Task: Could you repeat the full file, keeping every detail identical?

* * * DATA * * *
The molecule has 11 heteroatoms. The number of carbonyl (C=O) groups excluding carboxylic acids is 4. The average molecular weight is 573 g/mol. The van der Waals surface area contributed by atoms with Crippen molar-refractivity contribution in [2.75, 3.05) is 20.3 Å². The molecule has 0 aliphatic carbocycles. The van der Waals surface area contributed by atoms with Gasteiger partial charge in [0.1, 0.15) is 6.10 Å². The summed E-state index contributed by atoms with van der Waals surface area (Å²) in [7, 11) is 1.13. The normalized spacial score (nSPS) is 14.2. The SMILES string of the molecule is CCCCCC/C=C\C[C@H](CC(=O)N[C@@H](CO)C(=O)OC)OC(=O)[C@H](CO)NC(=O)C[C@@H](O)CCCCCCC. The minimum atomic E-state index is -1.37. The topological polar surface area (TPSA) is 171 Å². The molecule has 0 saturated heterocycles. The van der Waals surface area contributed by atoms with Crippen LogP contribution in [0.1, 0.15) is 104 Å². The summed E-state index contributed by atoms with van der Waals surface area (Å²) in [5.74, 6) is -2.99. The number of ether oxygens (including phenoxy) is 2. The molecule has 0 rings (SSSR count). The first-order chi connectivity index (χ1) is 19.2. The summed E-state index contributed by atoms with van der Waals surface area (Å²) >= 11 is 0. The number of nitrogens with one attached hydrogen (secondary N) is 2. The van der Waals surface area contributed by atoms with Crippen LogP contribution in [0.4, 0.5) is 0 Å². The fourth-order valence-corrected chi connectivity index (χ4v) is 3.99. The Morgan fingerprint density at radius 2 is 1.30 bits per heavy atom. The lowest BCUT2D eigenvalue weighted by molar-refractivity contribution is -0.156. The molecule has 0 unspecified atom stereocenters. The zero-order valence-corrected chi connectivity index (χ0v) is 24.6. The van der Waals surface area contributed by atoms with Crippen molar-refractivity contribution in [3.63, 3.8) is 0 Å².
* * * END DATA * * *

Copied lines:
The molecule has 11 heteroatoms. The number of carbonyl (C=O) groups excluding carboxylic acids is 4. The average molecular weight is 573 g/mol. The van der Waals surface area contributed by atoms with Crippen molar-refractivity contribution in [2.75, 3.05) is 20.3 Å². The molecule has 0 aliphatic carbocycles. The van der Waals surface area contributed by atoms with Gasteiger partial charge in [0.1, 0.15) is 6.10 Å². The summed E-state index contributed by atoms with van der Waals surface area (Å²) in [7, 11) is 1.13. The normalized spacial score (nSPS) is 14.2. The SMILES string of the molecule is CCCCCC/C=C\C[C@H](CC(=O)N[C@@H](CO)C(=O)OC)OC(=O)[C@H](CO)NC(=O)C[C@@H](O)CCCCCCC. The minimum atomic E-state index is -1.37. The topological polar surface area (TPSA) is 171 Å². The molecule has 0 saturated heterocycles. The van der Waals surface area contributed by atoms with Crippen LogP contribution in [0.1, 0.15) is 104 Å². The summed E-state index contributed by atoms with van der Waals surface area (Å²) in [5.74, 6) is -2.99. The number of ether oxygens (including phenoxy) is 2. The molecule has 0 rings (SSSR count). The first-order chi connectivity index (χ1) is 19.2. The summed E-state index contributed by atoms with van der Waals surface area (Å²) >= 11 is 0. The number of nitrogens with one attached hydrogen (secondary N) is 2. The van der Waals surface area contributed by atoms with Crippen LogP contribution in [0.4, 0.5) is 0 Å². The fourth-order valence-corrected chi connectivity index (χ4v) is 3.99. The Morgan fingerprint density at radius 2 is 1.30 bits per heavy atom. The lowest BCUT2D eigenvalue weighted by molar-refractivity contribution is -0.156. The molecule has 0 unspecified atom stereocenters. The zero-order valence-corrected chi connectivity index (χ0v) is 24.6. The van der Waals surface area contributed by atoms with Crippen molar-refractivity contribution in [3.63, 3.8) is 0 Å².